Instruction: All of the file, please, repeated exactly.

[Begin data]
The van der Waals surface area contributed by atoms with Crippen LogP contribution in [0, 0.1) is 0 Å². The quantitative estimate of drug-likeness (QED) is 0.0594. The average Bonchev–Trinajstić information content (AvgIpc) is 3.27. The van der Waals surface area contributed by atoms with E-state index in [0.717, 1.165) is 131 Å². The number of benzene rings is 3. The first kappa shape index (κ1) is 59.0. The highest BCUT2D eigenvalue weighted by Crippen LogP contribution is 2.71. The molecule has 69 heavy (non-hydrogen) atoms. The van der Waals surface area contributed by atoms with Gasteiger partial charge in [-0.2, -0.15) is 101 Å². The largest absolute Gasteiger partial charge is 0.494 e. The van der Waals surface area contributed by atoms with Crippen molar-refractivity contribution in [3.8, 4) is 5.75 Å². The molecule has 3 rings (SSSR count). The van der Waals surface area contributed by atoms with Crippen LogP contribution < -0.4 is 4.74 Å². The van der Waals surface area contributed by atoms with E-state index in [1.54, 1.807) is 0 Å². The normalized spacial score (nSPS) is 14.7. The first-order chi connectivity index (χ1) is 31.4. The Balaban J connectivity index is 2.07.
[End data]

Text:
The van der Waals surface area contributed by atoms with Crippen LogP contribution in [0, 0.1) is 0 Å². The quantitative estimate of drug-likeness (QED) is 0.0594. The average Bonchev–Trinajstić information content (AvgIpc) is 3.27. The van der Waals surface area contributed by atoms with E-state index in [0.717, 1.165) is 131 Å². The number of benzene rings is 3. The first kappa shape index (κ1) is 59.0. The highest BCUT2D eigenvalue weighted by Crippen LogP contribution is 2.71. The molecule has 69 heavy (non-hydrogen) atoms. The van der Waals surface area contributed by atoms with Gasteiger partial charge in [-0.2, -0.15) is 101 Å². The largest absolute Gasteiger partial charge is 0.494 e. The van der Waals surface area contributed by atoms with Crippen molar-refractivity contribution in [3.8, 4) is 5.75 Å². The molecule has 3 rings (SSSR count). The van der Waals surface area contributed by atoms with Crippen LogP contribution < -0.4 is 4.74 Å². The van der Waals surface area contributed by atoms with E-state index in [1.54, 1.807) is 0 Å². The normalized spacial score (nSPS) is 14.7. The first-order chi connectivity index (χ1) is 31.4. The Balaban J connectivity index is 2.07.